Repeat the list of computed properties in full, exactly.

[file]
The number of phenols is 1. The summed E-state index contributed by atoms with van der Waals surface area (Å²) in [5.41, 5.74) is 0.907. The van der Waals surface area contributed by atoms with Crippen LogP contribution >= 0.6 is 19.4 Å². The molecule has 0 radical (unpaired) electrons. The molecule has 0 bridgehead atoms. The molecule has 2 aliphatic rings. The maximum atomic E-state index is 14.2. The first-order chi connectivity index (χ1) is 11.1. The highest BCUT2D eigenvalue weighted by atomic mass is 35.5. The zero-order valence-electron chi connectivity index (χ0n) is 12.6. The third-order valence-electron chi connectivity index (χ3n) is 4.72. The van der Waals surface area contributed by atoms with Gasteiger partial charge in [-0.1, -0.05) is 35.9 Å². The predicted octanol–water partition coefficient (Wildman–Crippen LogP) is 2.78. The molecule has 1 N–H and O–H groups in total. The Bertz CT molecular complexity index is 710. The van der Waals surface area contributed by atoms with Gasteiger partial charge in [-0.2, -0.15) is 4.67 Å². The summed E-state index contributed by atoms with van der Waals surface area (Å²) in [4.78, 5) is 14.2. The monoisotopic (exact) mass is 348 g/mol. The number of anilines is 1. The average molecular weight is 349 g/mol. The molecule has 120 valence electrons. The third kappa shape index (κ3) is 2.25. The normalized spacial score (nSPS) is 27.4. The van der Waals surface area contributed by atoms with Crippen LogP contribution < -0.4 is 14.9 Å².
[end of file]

The number of phenols is 1. The summed E-state index contributed by atoms with van der Waals surface area (Å²) in [5.41, 5.74) is 0.907. The van der Waals surface area contributed by atoms with Crippen LogP contribution >= 0.6 is 19.4 Å². The molecule has 0 radical (unpaired) electrons. The molecule has 0 bridgehead atoms. The molecule has 2 aliphatic rings. The maximum atomic E-state index is 14.2. The first-order chi connectivity index (χ1) is 11.1. The highest BCUT2D eigenvalue weighted by atomic mass is 35.5. The zero-order valence-electron chi connectivity index (χ0n) is 12.6. The third-order valence-electron chi connectivity index (χ3n) is 4.72. The van der Waals surface area contributed by atoms with Gasteiger partial charge in [-0.1, -0.05) is 35.9 Å². The predicted octanol–water partition coefficient (Wildman–Crippen LogP) is 2.78. The molecule has 1 N–H and O–H groups in total. The Bertz CT molecular complexity index is 710. The van der Waals surface area contributed by atoms with Gasteiger partial charge in [-0.2, -0.15) is 4.67 Å². The summed E-state index contributed by atoms with van der Waals surface area (Å²) in [4.78, 5) is 14.2. The monoisotopic (exact) mass is 348 g/mol. The number of anilines is 1. The average molecular weight is 349 g/mol. The molecule has 120 valence electrons. The third kappa shape index (κ3) is 2.25. The normalized spacial score (nSPS) is 27.4. The van der Waals surface area contributed by atoms with Crippen LogP contribution < -0.4 is 14.9 Å².